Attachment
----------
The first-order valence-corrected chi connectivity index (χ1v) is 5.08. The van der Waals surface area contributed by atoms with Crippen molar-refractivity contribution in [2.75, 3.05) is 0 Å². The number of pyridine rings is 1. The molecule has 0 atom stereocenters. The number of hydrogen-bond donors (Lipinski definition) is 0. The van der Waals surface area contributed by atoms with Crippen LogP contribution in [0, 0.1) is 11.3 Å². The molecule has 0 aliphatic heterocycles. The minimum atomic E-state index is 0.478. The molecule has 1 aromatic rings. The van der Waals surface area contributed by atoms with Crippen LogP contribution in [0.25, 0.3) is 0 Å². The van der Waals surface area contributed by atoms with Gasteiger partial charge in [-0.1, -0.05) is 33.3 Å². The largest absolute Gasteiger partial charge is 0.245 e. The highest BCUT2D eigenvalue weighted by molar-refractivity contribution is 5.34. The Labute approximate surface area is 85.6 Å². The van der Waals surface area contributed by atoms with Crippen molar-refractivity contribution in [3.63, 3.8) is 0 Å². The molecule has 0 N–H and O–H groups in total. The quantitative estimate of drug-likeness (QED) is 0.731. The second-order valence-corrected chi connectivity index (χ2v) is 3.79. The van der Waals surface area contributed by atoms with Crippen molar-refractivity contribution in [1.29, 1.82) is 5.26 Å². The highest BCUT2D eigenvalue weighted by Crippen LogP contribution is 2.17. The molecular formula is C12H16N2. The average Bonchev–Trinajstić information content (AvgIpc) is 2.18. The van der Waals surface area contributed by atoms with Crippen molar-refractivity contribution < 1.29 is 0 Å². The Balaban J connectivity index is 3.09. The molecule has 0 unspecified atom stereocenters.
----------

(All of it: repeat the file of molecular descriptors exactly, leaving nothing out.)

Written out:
The first-order valence-corrected chi connectivity index (χ1v) is 5.08. The van der Waals surface area contributed by atoms with Crippen molar-refractivity contribution in [2.75, 3.05) is 0 Å². The number of pyridine rings is 1. The molecule has 0 atom stereocenters. The number of hydrogen-bond donors (Lipinski definition) is 0. The van der Waals surface area contributed by atoms with Crippen LogP contribution in [0, 0.1) is 11.3 Å². The molecule has 0 aliphatic heterocycles. The minimum atomic E-state index is 0.478. The molecule has 1 aromatic rings. The van der Waals surface area contributed by atoms with Crippen LogP contribution in [0.25, 0.3) is 0 Å². The van der Waals surface area contributed by atoms with Gasteiger partial charge in [-0.1, -0.05) is 33.3 Å². The largest absolute Gasteiger partial charge is 0.245 e. The highest BCUT2D eigenvalue weighted by molar-refractivity contribution is 5.34. The Labute approximate surface area is 85.6 Å². The van der Waals surface area contributed by atoms with Crippen molar-refractivity contribution in [3.63, 3.8) is 0 Å². The molecule has 0 N–H and O–H groups in total. The quantitative estimate of drug-likeness (QED) is 0.731. The second-order valence-corrected chi connectivity index (χ2v) is 3.79. The van der Waals surface area contributed by atoms with Crippen molar-refractivity contribution in [1.29, 1.82) is 5.26 Å². The highest BCUT2D eigenvalue weighted by Crippen LogP contribution is 2.17. The molecular formula is C12H16N2. The average Bonchev–Trinajstić information content (AvgIpc) is 2.18. The van der Waals surface area contributed by atoms with Crippen molar-refractivity contribution < 1.29 is 0 Å². The Balaban J connectivity index is 3.09. The molecule has 0 unspecified atom stereocenters.